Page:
1st prototype

Initially a large diameter version of the Little/One sensor was used which quickly proofed unworkable due to heavy distortion of the sensor signal. Further research learned that the source of the distortion was with deformation of carrier pcb due to pumping action of the air at the back of the closed sensor. After equalizing the top and bottom air pressure with ventilation holes in the carrier pcb the sensor signal quality improved considerably.

2nd prototype

The ventilation holes significantly improved the sensor signal quality but the resulting lack of structural integrity caused a relatively low self-resonance effectively limiting the available correction bandwidth. To address the issue the second prototype focussed around improving axial stiffness by switching from horizontal to vertically shaped legs.

3rd prototype

Based upon the 2nd prototype further improvements were made to the piezo carrier disc mounting, ease of construction and minimalisation of sensor weight resulting in the third prototype.

4th prototype

The 3rd prototype fixed the sensors lowish self-resonance frequency issue however tests revealed a distortion of the feedback signal caused by pickup of non axial forces. The solution was found in placing the piezo disc onto a toadstool inside a modified carrier construct. The resulting 4th prototype successfully suppressed these non axial forces resulting in a clean and relatively high bandwidth correction signal.

5th prototype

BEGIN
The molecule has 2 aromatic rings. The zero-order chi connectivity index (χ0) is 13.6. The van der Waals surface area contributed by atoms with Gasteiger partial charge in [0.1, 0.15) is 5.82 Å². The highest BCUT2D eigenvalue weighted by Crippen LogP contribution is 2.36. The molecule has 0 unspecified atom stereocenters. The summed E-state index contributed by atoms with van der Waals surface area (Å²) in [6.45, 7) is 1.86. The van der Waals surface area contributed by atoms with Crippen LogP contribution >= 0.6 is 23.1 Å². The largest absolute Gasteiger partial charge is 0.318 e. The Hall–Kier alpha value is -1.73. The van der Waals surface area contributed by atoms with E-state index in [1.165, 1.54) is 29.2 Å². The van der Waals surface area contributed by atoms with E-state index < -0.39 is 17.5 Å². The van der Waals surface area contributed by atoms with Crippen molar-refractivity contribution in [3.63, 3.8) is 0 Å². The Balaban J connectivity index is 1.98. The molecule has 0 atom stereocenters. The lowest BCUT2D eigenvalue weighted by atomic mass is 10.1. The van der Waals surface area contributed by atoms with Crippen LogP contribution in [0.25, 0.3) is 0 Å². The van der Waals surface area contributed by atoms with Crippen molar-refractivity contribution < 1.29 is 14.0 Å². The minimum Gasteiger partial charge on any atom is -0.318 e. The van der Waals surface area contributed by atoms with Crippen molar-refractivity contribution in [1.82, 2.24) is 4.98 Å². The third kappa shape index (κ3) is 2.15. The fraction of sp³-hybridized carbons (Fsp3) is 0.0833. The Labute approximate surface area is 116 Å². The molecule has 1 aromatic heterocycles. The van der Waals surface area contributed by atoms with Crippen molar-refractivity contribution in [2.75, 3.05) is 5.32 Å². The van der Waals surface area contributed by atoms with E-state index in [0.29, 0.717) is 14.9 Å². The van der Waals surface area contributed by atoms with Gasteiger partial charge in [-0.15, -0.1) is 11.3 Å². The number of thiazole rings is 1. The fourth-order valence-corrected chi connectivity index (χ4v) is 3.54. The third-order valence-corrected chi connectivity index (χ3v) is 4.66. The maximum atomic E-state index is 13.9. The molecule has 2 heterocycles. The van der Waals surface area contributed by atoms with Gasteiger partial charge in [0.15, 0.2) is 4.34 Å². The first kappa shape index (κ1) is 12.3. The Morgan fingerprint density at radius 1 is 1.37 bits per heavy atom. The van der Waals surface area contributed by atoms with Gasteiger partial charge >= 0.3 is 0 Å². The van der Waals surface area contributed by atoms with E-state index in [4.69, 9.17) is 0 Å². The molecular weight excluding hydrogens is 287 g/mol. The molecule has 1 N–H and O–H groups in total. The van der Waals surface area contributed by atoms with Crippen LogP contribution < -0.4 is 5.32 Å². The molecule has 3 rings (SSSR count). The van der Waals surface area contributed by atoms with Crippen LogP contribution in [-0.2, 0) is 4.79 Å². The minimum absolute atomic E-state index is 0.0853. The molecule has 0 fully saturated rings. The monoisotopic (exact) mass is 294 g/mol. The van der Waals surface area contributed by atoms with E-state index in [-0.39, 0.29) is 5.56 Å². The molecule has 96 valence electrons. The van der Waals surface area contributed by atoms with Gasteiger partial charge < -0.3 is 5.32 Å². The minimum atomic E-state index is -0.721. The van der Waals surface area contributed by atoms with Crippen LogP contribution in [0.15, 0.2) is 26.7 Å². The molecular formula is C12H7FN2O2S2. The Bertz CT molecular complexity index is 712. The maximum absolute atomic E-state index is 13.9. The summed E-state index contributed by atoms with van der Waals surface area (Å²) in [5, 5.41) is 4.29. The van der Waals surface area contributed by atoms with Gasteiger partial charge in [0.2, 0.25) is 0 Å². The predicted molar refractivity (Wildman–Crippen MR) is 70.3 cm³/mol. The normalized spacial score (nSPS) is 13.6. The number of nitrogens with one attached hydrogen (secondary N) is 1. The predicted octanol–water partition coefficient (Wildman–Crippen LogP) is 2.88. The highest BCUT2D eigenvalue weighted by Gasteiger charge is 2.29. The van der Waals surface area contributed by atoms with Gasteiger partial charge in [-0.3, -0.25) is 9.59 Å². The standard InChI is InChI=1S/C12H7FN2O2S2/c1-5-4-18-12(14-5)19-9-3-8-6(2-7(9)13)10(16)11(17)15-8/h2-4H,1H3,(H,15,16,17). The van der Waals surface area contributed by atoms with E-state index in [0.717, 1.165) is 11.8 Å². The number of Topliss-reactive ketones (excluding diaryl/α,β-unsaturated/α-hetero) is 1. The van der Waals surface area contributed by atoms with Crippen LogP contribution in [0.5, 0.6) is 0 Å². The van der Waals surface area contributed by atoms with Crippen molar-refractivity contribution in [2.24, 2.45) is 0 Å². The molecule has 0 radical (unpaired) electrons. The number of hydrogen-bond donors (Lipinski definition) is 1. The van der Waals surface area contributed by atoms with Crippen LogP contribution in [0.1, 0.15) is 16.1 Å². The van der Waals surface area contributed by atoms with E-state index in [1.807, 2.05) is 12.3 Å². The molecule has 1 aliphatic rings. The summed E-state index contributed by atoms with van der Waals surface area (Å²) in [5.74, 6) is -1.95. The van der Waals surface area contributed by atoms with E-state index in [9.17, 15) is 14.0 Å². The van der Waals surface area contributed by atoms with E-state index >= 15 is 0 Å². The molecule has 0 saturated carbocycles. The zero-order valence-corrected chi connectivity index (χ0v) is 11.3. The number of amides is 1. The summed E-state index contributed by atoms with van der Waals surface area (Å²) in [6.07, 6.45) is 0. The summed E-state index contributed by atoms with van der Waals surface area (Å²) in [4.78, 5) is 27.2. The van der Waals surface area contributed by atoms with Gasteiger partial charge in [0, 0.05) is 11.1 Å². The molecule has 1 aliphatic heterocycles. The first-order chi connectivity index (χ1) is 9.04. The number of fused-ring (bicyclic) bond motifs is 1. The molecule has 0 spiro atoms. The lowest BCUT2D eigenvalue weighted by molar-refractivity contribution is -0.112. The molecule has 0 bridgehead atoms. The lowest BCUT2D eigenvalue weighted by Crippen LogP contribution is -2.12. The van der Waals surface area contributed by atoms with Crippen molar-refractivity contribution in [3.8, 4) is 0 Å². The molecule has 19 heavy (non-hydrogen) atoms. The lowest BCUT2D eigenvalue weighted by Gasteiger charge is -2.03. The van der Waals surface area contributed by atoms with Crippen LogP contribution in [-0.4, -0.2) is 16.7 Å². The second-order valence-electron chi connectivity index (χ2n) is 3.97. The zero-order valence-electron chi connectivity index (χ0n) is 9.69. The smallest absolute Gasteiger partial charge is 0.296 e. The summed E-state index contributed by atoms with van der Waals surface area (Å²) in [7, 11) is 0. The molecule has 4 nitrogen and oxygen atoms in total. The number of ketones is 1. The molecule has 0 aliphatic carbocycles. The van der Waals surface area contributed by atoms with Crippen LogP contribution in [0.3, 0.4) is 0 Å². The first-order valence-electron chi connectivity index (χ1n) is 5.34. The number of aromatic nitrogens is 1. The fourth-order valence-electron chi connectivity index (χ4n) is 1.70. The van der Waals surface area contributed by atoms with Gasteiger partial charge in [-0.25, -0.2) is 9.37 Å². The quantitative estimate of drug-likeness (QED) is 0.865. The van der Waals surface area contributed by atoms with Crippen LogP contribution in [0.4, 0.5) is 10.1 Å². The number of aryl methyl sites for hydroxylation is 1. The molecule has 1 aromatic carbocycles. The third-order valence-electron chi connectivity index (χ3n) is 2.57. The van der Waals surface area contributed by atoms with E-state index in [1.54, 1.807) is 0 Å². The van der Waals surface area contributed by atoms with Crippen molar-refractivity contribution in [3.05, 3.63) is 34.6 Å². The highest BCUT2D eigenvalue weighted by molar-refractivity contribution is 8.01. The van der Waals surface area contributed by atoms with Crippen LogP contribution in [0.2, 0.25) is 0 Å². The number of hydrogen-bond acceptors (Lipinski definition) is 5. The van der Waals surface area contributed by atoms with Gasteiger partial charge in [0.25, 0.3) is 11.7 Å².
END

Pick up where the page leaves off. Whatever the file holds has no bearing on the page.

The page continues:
The 4th prototype was successfully mated with numerous 38mm voicecoil equipped Little/One woofers. However, usage of the design with larger - more powerful - drivers revealed sensitivity to pickup of air pressure variations. A main consequence of the toadstool construct was a decreased sensitivity caused by the absence of non axial pick-up. The required increase in sensor buffer gain revealed an issue with microphonic pickup of the piezodisc, any outside noise was picked up by the sensor effectively limiting the maximal SPL level of the driver. A solution was found with a hermetically sealed shock sensor originally used in harddrive fall protection logic. The resulting 5th prototype mated the IV signal response with the desired immunity to acoustical noise.

6th prototype

Further improvement of the StarBass V signal to noise ratio and the desire to support larger voicecoils led to the development of the VI prototype which supports voicecoils upto 3 inch in diameter. Based on the same sensor technique as its predecessor but with a 6dB higher sensitivity and usable between 30 and 3000hz. The StarBass VI is currently being tested with 12" inch longstroke home cinema and 15" PA drivers. General availability is planned for Q4 2018.